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Treatment of airway obstruction by metallic stents in infants and children.

OBJECTIVE: The internal metallic stent is a relatively new and controversial method for the treatment of airway collapse in infants and children. The study examined the outcomes of this treatment in a large group of patients and defined clear indications for airway stenting.

METHODS: A retrospective review was conducted of 32 patients in whom 42 stents were inserted. The patients were divided into three groups with respect to the stented segment: group A, trachea (n = 14); group B, bronchi (n = 16); and group C, trachea and bronchi (n = 2).

RESULTS: In 30 cases, there was immediate improvement of respiratory obstruction, and 23 patients could be weaned, at least temporarily, from ventilation. Excessive granulation developed after the stenting in 26 patients. In 6 patients, all in group A, the granulation and inflammatory reaction generated severe airway obstruction, necessitating thoracotomy in 2 cases. One patient died of airway obstruction, and another died during the attempt to remove the stent; both were in group A. Stents placed for 2 to 72 months (mean 8.7 months) have now been removed in 11 patients. Six children are alive and well with stents in place, 2 from group A and 4 from group B. Fifteen patients died during the follow-up period; in 13 cases, death was related to the associated disease.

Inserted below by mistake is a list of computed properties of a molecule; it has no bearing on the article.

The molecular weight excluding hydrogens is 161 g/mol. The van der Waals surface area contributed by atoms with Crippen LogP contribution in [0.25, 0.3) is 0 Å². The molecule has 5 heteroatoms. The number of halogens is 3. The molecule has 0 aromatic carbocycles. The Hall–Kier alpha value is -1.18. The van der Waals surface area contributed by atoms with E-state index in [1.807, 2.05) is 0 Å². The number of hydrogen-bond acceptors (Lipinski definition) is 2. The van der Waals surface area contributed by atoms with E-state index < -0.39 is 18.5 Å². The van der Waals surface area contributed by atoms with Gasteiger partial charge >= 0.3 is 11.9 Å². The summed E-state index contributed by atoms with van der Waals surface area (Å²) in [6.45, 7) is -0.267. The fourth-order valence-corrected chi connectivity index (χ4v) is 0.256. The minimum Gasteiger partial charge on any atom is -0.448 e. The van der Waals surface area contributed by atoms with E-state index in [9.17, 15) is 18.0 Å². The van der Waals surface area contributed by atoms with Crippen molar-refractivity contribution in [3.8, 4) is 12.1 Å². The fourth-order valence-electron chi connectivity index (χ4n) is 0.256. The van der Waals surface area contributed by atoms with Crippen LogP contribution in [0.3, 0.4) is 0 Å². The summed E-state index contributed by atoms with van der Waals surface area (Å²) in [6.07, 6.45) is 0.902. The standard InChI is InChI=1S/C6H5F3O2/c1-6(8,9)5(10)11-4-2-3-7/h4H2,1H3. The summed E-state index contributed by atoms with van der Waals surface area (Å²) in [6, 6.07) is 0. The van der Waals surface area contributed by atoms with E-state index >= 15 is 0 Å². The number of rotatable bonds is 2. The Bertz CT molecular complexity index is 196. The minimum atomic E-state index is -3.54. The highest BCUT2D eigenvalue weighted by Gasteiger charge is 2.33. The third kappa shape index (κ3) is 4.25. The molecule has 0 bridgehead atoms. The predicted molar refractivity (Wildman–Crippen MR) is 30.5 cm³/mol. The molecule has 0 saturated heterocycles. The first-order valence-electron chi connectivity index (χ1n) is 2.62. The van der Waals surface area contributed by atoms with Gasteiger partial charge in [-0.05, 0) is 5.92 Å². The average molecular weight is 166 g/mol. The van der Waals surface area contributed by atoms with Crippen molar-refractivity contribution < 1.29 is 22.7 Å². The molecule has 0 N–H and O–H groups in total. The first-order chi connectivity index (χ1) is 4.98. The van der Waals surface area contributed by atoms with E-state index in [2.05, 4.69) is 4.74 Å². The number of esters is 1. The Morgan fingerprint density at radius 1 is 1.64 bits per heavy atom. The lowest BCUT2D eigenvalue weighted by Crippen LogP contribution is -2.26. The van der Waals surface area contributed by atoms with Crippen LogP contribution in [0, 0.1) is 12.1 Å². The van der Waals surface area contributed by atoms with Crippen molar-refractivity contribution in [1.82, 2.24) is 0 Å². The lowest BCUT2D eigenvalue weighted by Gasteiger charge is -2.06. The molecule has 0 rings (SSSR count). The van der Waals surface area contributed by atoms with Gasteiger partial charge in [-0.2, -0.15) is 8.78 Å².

CONCLUSION: The use of metallic stents, especially in the trachea, is associated with a high rate of complications. Granulation tissue, which often develops after stenting, is a major concern. Removal of the stents is arduous and carries a high risk of complications. The use of stents should be restricted to the limited situations in which conventional initial therapy has failed.

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